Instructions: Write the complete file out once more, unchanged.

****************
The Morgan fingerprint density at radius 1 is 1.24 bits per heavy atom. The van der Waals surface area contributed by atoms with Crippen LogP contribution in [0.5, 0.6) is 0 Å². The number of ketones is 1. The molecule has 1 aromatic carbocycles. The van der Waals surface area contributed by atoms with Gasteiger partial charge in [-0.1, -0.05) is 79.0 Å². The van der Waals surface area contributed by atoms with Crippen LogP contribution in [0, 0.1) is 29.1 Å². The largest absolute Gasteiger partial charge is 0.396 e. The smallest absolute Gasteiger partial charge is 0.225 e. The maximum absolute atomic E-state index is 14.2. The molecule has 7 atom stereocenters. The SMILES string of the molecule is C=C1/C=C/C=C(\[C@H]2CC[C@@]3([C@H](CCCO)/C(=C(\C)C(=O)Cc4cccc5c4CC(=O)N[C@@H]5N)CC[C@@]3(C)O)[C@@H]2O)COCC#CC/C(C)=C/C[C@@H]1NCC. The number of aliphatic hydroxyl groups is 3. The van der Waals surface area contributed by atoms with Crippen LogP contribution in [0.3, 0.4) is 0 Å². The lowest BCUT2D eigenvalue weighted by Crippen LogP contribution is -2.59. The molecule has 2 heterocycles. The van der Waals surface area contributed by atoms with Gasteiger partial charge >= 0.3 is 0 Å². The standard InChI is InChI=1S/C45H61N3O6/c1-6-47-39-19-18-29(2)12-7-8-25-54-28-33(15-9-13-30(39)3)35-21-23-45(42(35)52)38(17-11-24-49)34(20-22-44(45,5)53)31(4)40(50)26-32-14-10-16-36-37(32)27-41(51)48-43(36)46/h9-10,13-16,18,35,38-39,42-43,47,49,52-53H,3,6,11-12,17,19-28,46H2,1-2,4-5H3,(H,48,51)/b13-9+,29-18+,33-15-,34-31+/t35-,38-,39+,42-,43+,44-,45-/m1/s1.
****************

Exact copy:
The Morgan fingerprint density at radius 1 is 1.24 bits per heavy atom. The van der Waals surface area contributed by atoms with Crippen LogP contribution in [0.5, 0.6) is 0 Å². The number of ketones is 1. The molecule has 1 aromatic carbocycles. The van der Waals surface area contributed by atoms with Gasteiger partial charge in [-0.1, -0.05) is 79.0 Å². The van der Waals surface area contributed by atoms with Crippen LogP contribution in [0, 0.1) is 29.1 Å². The largest absolute Gasteiger partial charge is 0.396 e. The smallest absolute Gasteiger partial charge is 0.225 e. The maximum absolute atomic E-state index is 14.2. The molecule has 7 atom stereocenters. The SMILES string of the molecule is C=C1/C=C/C=C(\[C@H]2CC[C@@]3([C@H](CCCO)/C(=C(\C)C(=O)Cc4cccc5c4CC(=O)N[C@@H]5N)CC[C@@]3(C)O)[C@@H]2O)COCC#CC/C(C)=C/C[C@@H]1NCC. The number of aliphatic hydroxyl groups is 3. The van der Waals surface area contributed by atoms with Crippen LogP contribution in [0.3, 0.4) is 0 Å². The lowest BCUT2D eigenvalue weighted by Crippen LogP contribution is -2.59. The molecule has 2 heterocycles. The van der Waals surface area contributed by atoms with Gasteiger partial charge >= 0.3 is 0 Å². The standard InChI is InChI=1S/C45H61N3O6/c1-6-47-39-19-18-29(2)12-7-8-25-54-28-33(15-9-13-30(39)3)35-21-23-45(42(35)52)38(17-11-24-49)34(20-22-44(45,5)53)31(4)40(50)26-32-14-10-16-36-37(32)27-41(51)48-43(36)46/h9-10,13-16,18,35,38-39,42-43,47,49,52-53H,3,6,11-12,17,19-28,46H2,1-2,4-5H3,(H,48,51)/b13-9+,29-18+,33-15-,34-31+/t35-,38-,39+,42-,43+,44-,45-/m1/s1.